Thursday 15 February, 2018
Weston Room, Norwich Cathedral Hostry, Norwich NR1 4EH
Dr Shioya Jun (Head of the Modern/Contemporary Art Section, Department of Art Research, Archives and Information Systems Tokyo National Research Institute for Cultural Properties (Tobunken))
About the Speaker
Shioya Jun is Head of Modern/Contemporary Art Section, Department of Art Research, Archives and Information Systems at the Tokyo National Research Institute for Cultural Properties (Tobunken), where he has worked since 1998. Prior to joining Tobunken, he worked as a curator at Yamatane Museum of Art in Tokyo. He is a specialist in history of modern Japanese art with a particular interest in nihonga. He has edited a series of scholarly publications including Yokoyama Taikan: Mountain Path, volume six of Artwork Archive for Art Studies series (Yokoyama Taikan Bijutsu Kenkyū Sakuhin Shiryō Dai 6-satsu, 2014). His most recent co-authored publication is Creating the Image of a Modern Imperial Family, The Meiji and Taisho Periods, volume six of Art History of the Imperial Court series (Tennō no Bijutsushi 6, Kindai Kōshitsu Imeeji no Sōshutsu, Meiji-Taishō Jidai) (2017), for which he won the Ringa Art Encouragement Prize.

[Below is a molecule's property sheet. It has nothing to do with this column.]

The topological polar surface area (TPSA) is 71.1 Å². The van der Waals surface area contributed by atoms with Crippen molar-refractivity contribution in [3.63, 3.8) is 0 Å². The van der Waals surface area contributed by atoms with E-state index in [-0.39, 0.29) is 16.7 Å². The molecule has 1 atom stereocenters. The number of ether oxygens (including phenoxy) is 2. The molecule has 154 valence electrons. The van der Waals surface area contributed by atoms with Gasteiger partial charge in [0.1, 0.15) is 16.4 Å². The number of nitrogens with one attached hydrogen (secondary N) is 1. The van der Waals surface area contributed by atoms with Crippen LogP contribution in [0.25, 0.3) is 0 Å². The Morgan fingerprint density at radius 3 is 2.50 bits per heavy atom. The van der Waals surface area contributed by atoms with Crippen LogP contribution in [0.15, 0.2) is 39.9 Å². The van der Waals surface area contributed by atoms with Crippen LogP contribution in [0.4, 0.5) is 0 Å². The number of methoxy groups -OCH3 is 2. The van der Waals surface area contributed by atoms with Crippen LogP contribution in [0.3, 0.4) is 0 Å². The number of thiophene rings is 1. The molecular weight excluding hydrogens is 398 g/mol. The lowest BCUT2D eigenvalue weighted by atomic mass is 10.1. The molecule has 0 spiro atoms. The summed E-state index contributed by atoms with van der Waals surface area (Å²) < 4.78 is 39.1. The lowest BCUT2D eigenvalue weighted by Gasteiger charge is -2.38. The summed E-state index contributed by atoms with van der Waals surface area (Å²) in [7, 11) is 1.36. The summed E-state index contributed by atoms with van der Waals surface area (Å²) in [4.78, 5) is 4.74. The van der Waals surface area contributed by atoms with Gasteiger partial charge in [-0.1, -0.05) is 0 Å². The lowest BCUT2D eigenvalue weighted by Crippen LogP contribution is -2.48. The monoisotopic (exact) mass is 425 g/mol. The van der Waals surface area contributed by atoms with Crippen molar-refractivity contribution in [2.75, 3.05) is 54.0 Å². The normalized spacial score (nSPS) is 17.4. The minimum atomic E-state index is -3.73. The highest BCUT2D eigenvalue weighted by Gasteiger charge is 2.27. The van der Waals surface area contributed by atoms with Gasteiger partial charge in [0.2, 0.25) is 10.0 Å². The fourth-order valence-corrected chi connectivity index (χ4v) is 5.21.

About the Talk
From ancient times in Japan, it was considered a taboo to create portraits of aristocrats during their lifetime. However, with the start of the Meiji Restoration in 1868, portraits of the Emperor were needed to confirm his role not only as the imperial head but also as the force behind Japan as a modern nation state. The portraits of the Meiji Emperor created during this period are called “goshinei” (“sacred image”) and became an object of veneration. At the same time, they also became an object of curiosity amongst the public and were widely disseminated. Nevertheless, it is important to note that the portrait’s public popularity was measured so as to not threaten the Emperor’s sacredness. In fact, caricaturing or satirising the Emperor was a criminal offence under defamation and left little room for circulation of imagery of the Emperor that was remotely considered disrespectful.